Greenhall, Ken 1928-

views updated

GREENHALL, Ken 1928-

(Jessica Hamilton)

PERSONAL: Born August 1, 1928, in Detroit, MI; son of Kenneth M. and Jessie (Hamilton) Greenhall; married Agnes McKirdy, September 24, 1977. Education: Wayne State University, B.A., 1958.

ADDRESSES: Home—3840 Greystone Ave., Apt. 5M, Bronx, NY 10463. Agent—Susan Llewellyn, 310 West 85th St., New York, NY 10024. E-mail—[email protected].

CAREER: Novelist. Former editor of reference books and journals. Military service: U.S. Army, 1951-52.



Childgrave, Pocket Books (New York, NY), 1982.

The Companion, Pocket Books (New York, NY), 1988.

Deathchain, Pocket Books (New York, NY), 1991.

Lenoir, Zoland Books (Cambridge, MA), 1998.

Under pseudonym Jessica Hamilton, also author of Elizabeth, 1976, and Baxter (also published as Hell Hound), 1977.

ADAPTATIONS: Baxter was released as a film in France in 1989, and worldwide in 1990.

WORK IN PROGRESS: Rumors of Sanctity, a novel "about goodness (which is harder to write about than evil)"; The Standing Man.

SIDELIGHTS: Several of Ken Greenhall's books feature fantastic plots about people who perform evil deeds. Childgrave, for instance, involves the sacrifice of girls aged six and younger. Joanne is the five-year-old daughter of New York photographer Jonathan Brewer. Joanne has an invisible friend who shows up in her father's photographs of her, along with a man dressed in black. Jonathan falls for harpist Sara Coleridge, whose disappearance leads him to Sara's hometown of Childgrave, where the population of artists and writers live without electricity and telephones. A Publishers Weekly reviewer dubbed Childgrave "a very well-orchestrated, eerie tale" and called the first-person narrative "quick, taut . . . [making] the story's more fantastic elements seem quite believable." Voice of Youth Advocates reviewer Sallie H. Roberts found the characters "well drawn" and the dialogue "smooth and interesting. . . . Not in the bloody, depressing category . . . this book causes the reader to ponder the delusions of 'good' people."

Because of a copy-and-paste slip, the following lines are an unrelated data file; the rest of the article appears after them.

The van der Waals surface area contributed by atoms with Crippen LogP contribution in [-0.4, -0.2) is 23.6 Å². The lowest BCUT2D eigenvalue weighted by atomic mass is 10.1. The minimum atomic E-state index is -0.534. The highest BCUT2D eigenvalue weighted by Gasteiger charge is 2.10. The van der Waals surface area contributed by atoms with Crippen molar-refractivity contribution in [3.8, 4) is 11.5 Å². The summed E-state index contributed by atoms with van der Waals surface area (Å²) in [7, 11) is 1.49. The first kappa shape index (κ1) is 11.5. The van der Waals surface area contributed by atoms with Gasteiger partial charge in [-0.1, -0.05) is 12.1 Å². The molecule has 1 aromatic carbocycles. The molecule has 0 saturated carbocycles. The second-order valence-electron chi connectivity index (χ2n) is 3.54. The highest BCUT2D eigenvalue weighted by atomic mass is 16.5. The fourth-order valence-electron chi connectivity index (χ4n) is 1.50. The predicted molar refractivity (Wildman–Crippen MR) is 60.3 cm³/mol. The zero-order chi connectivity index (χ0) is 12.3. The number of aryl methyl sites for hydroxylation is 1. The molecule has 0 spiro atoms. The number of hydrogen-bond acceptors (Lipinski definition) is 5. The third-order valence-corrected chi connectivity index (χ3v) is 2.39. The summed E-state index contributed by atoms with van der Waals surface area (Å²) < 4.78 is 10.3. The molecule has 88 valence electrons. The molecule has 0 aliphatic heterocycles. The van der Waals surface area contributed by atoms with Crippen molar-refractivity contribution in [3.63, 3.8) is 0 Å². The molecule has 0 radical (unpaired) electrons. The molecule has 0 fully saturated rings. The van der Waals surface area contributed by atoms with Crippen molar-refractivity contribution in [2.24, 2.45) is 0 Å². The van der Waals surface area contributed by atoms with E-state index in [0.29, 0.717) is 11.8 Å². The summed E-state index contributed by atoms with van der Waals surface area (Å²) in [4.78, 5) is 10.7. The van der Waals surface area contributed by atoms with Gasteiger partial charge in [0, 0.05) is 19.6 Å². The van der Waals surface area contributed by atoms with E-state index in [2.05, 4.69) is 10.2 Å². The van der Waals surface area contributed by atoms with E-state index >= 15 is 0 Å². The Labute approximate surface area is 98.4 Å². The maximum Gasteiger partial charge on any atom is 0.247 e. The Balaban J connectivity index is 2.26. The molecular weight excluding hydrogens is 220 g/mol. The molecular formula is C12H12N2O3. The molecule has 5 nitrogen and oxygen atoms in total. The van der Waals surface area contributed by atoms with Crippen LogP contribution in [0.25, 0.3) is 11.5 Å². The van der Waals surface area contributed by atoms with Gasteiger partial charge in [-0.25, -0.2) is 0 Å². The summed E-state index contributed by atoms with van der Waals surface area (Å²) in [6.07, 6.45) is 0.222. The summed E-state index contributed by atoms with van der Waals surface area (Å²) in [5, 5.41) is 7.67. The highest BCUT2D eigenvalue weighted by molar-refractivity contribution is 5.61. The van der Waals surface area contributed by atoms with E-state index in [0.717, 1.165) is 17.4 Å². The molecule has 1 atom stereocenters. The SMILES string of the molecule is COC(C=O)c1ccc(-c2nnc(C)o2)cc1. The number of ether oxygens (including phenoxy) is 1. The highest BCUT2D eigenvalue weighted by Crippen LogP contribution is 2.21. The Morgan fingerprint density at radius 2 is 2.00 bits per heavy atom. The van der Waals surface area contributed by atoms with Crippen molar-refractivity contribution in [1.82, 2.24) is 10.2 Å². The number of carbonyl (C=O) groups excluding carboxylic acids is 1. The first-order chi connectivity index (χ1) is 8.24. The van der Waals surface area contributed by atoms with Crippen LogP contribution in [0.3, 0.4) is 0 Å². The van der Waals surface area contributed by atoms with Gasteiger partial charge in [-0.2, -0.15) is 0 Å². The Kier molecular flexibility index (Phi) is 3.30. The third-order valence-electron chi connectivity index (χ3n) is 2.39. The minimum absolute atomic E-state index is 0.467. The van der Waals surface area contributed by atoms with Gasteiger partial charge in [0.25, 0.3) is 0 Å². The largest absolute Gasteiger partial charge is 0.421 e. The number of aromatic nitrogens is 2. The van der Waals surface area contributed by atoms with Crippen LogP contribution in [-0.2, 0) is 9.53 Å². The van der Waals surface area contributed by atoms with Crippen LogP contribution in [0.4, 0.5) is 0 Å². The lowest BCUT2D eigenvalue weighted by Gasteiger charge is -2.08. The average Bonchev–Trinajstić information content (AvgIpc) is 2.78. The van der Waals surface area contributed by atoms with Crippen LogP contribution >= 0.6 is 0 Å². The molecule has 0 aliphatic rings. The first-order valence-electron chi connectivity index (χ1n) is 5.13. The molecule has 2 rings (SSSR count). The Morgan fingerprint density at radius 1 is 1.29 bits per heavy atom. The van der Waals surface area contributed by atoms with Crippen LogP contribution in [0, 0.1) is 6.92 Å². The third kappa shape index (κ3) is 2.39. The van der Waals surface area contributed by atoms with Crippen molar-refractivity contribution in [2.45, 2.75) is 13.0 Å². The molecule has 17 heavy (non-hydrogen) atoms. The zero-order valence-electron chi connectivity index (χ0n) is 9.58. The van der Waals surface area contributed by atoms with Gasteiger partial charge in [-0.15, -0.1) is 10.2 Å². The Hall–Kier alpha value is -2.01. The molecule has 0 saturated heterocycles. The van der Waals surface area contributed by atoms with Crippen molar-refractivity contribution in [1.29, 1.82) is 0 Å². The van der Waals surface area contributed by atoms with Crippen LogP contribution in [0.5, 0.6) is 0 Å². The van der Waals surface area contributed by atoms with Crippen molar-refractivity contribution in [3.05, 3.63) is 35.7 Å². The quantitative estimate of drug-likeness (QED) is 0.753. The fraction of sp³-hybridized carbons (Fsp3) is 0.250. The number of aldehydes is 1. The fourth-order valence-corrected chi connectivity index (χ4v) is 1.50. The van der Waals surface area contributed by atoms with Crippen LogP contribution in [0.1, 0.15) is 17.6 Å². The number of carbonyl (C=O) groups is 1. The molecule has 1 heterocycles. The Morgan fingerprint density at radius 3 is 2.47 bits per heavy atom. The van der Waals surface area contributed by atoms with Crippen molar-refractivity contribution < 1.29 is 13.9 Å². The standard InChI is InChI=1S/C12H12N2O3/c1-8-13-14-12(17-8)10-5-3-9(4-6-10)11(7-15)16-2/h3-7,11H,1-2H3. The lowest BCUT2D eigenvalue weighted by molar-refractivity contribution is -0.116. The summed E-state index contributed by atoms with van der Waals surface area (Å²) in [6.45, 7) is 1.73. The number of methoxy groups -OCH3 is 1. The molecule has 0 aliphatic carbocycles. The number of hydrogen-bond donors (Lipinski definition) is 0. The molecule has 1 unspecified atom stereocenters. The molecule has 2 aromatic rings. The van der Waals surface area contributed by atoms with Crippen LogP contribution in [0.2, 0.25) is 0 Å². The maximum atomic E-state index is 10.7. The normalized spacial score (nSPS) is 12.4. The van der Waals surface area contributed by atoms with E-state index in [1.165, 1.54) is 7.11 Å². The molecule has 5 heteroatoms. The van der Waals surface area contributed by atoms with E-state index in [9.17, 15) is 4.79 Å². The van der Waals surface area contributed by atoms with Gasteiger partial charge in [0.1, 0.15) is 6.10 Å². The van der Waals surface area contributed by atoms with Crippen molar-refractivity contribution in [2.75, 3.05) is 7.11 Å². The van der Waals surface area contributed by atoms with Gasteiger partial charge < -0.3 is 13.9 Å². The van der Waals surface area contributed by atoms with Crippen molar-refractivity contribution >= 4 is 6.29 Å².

Greenhall's novel The Companion is the story of a woman companion who, unbeknownst to others, helps her elderly clients meet death prematurely. She moves to a new town with her blind father, who cures people by touching them. A photograph surfaces containing the images of the woman's victims, and she fears her acts will be discovered. Science Fiction Chronicle reviewer Donald D'Ammassa called The Companion "one very strange novel."

Lenoir is Greenhall's fictional autobiography of the model for Rubens' "Four Heads of a Negro." Vanessa Bush wrote in Booklist that the book "provides an outsider's view" of seventeenth-century Europe's "race prejudices, sexual mores, contentious religious and territorial politics, and the scourge of the plague." The narrator, Lenoir, is an African slave and healer sold to Dom Twee, a gay hustler who secures modeling jobs for him with Rembrandt and involves him in various schemes. Twee sells Lenoir's knowledge of voodoo to Padmos, an unethical doctor who is looking for a fresh pregnant corpse; but Lenoir falls in love with the intended victim, Katja, a prostitute. Before the doctor can do her in, someone else kills her. When Lenoir is accused of the murder, Rembrandt's influential friends intercede on his behalf. When Twee becomes involved in yet another murder, the pair flee to Antwerp, where they join a troupe of Italian actors. It is in Antwerp that Lenoir is discovered by Rubens, who asks him to model and be his assistant.

Lenoir's freedom has been bought by the father of Anna van Cott, a painter, but Lenoir's fortunes begin to change and his friends abandon him or die. "Cervantes casts a long shadow over this story, to be sure," said a reviewer for Kirkus Reviews, "but the pace is brisk and the wit abundant: a rare tale that's able both to entertain and enlighten." A Publishers Weekly reviewer said Lenoir "transcends its genre, becoming sharp social commentary. . . . Resilient and clear-eyed, Greenhall's Lenoir speaks from the margins of his society in a voice of supreme sanity and deep wit."

Ken Greenhall told CA: "My novel The Standing Man continues my concern with good and evil. Unlike my earlier works, which emphasized evil, this novel emphasizes the more ambiguous concept of goodness. In The Standing Man, the central character is a young man who, although he has few beliefs of his own, gets caught in the crossfire of other people's beliefs and is forced to adopt virtues he hasn't sought."



Booklist, September 1, 1998, Vanessa Bush, review of Lenoir, p. 65.

Kirkus Reviews, August 1, 1998, review of Lenoir.

Publishers Weekly, November 5, 1982, p. 66; August 3, 1998, review of Lenoir, p. 75.

Science Fiction Chronicle, November, 1988, p. 49.

Voice of Youth Advocates, October, 1983, p. 202.

About this article

Greenhall, Ken 1928-

Updated About content Print Article